Thursday, December 18, 2014

Doubling 3NT for a lead (part two)

Last time, we talked about the general subject of doubling 3NT for a lead. Now, let's talk about the most problematic of all calls: double after it goes 1NT pass 3NT. You could play that partner could lead any bad suit, but it won't be any surprise when both defenders are weak in a minor suit on this auction. So, to me it makes sense to restrict leader's choice to a major. Some pairs play that double asks for the lead of a specific major. But unless you play a lot with this particular partner, it will rarely come up.

So, what sort of suit do we need for the double to work? How about ♠AKQxx? At the recent NABC in Providence, RI, this exact situation came up in a match against Benito Garozzo on my right and Jan van Cleeff on my left. Was my suit good enough to double with? I didn't have forever to think about it (lest I pass UI to partner) so I had to make up my mind quickly. Yes, I decided. There followed several tortuous minutes while I waited for my opponents to consider their options and for my partner to lead (this last didn't take long). Benito redoubled to ask how opener's majors were and opener passed to say "pretty good." However, none of this was clear to me at the time. It appeared to me that they didn't have a clear system for this situation (I knew who RHO was of course, but not LHO). My partner, Vincent, put his card face down. "Turn it over", I said. The deuce of spades. Hallelujah! Dummy came down with two small spades and declarer asked a fatuous "what are your leads?", and played the ten at trick under my queen. This card, incidentally, caused quite an upset—to say the least—for the 87-year-old Garozzo. But it was all play acting by van Cleeff and my feeling of victory was very short-lived. Declarer started with JTxxx of spades and wrapped up 10 tricks to go +1400. We lost 13 IMPs on that deal.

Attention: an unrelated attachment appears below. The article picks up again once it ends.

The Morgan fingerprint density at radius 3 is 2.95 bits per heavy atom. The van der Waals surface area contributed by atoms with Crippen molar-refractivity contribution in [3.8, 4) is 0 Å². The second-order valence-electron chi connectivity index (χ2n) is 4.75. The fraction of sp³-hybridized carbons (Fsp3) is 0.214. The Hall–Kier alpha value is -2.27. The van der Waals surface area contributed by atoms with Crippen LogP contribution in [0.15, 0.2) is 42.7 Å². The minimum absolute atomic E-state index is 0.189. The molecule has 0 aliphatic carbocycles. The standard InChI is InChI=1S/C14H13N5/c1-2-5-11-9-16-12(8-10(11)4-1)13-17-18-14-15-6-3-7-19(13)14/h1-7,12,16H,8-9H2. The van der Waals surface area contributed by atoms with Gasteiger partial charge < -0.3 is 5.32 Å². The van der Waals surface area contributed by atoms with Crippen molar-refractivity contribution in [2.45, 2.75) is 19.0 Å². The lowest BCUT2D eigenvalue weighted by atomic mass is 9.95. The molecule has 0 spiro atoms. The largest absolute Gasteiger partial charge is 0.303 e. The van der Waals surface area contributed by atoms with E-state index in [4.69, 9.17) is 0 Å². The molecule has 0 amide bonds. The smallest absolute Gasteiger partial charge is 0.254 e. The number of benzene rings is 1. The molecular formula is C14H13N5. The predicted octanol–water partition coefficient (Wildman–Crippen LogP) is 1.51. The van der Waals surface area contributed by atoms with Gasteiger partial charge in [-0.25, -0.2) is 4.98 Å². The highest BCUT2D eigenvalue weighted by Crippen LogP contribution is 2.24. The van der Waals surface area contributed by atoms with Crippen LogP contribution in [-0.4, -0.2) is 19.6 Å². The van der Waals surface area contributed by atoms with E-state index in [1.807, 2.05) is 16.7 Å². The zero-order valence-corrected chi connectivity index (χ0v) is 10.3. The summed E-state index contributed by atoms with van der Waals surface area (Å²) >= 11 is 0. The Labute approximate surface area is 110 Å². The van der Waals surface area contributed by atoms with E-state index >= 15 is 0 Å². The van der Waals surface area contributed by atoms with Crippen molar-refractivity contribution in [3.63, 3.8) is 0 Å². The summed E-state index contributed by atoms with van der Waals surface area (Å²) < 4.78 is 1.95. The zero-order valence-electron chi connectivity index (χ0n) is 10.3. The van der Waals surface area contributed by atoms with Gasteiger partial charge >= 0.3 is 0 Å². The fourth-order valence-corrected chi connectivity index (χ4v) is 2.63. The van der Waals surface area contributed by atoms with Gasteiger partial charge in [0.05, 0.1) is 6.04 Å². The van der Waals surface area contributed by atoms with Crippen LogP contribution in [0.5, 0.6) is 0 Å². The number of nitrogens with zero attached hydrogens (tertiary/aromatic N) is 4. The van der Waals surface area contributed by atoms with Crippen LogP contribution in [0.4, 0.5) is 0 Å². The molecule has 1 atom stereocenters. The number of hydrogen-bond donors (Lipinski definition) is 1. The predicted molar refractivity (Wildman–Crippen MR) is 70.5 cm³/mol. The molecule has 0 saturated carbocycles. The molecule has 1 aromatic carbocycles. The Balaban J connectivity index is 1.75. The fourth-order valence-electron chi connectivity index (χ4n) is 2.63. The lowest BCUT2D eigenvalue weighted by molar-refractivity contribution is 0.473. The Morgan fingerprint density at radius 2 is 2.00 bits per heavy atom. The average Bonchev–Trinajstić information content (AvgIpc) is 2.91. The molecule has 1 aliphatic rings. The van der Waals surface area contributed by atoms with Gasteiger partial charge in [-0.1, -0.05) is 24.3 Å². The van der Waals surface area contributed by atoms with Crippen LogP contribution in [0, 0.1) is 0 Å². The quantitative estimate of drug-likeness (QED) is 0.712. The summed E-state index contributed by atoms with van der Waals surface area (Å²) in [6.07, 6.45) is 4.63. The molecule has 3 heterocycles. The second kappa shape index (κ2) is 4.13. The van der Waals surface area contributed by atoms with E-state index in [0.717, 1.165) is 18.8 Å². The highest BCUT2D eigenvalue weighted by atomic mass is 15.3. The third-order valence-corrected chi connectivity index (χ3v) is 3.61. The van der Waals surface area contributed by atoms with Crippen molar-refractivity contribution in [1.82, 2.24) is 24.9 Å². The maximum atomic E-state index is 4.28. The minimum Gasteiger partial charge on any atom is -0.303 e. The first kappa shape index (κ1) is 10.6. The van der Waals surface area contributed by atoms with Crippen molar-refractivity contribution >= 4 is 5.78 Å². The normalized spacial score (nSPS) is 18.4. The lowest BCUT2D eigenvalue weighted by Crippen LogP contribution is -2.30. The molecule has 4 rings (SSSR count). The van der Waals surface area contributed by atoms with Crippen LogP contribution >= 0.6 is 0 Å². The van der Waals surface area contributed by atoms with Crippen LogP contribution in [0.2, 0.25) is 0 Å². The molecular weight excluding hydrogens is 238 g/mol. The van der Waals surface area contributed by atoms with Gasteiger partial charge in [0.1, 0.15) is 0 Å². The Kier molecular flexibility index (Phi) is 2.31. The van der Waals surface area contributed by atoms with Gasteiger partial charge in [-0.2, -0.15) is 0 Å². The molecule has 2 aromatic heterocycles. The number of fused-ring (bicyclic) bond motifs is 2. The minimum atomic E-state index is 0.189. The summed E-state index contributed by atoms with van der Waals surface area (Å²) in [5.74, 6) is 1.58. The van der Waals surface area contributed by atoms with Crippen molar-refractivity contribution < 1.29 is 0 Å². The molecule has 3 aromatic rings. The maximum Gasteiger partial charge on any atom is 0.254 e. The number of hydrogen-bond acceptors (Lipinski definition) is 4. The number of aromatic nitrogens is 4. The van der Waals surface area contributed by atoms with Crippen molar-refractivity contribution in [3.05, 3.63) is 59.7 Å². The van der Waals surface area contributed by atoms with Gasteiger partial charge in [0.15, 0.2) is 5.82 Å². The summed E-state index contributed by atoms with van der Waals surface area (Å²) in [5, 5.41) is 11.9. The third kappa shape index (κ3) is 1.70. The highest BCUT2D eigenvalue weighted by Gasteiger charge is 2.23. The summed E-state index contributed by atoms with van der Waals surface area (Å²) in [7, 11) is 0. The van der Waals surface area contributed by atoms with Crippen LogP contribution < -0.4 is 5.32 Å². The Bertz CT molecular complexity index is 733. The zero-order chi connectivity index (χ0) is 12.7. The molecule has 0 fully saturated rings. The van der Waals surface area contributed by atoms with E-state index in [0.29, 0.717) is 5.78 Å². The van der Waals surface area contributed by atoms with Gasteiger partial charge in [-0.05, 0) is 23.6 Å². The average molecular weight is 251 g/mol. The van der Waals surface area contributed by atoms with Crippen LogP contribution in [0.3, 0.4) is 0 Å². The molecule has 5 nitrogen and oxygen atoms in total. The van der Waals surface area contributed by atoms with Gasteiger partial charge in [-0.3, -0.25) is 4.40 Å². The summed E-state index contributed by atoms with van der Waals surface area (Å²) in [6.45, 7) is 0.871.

Was my bid so very bad? or was I just a little bit unlucky? I determined to find out. This wasn't a trivial problem in probabilities and I had to write some Java code to figure it out. But now the results are in!

I set up the following conditions: LHO has at least two cards in every suit and RHO is nominally balanced (so at least one spade). For the five remaining spades, LHO has 5 vacant places, partner 13 and RHO 12. Additionally, LHO has fewer than six spades; RHO has fewer than five (no transfer) and, 80% of the time, fewer than four (he didn't use Stayman). I also adjusted for the case where partner has four or more spades, because he might not recognize that spades is our suit. With five I assumed, he will not lead spades and with four I assumed he will pick a spade half the time. Probability of success? 52%.

That's really not enough (as I discovered) to make the bid worth while. Let's see what we get as an expectation of IMP gain.

We assume that when we are successful, running our suit, they will run to a minor-suit half of the time (bidding game half of those times and making it half of those times); otherwise they will sit for the double. When we are destined to fail, we assume that they will redouble, as Garozzo did. We also assume for the sake of argument that they are vulnerable.

In the case of my AKQxx, we have the following outcomes (with probabilities and expectations of IMPs):

Bad game6.5%+12+0.78

Oh dear! Overall, the expected gain is negative! With so many possible things to go wrong, not to mention the fact that partner might happen on a spade lead all on his own, it's a bad idea to double. There's also the psychological factor to take into account when playing with humans rather than robots. Partner (not to mention doubler) may be so disheartened by this result that the rest of the set suffers. I don't think that happened in our case (although we netted minus 3 on the other six boards), but it easily might.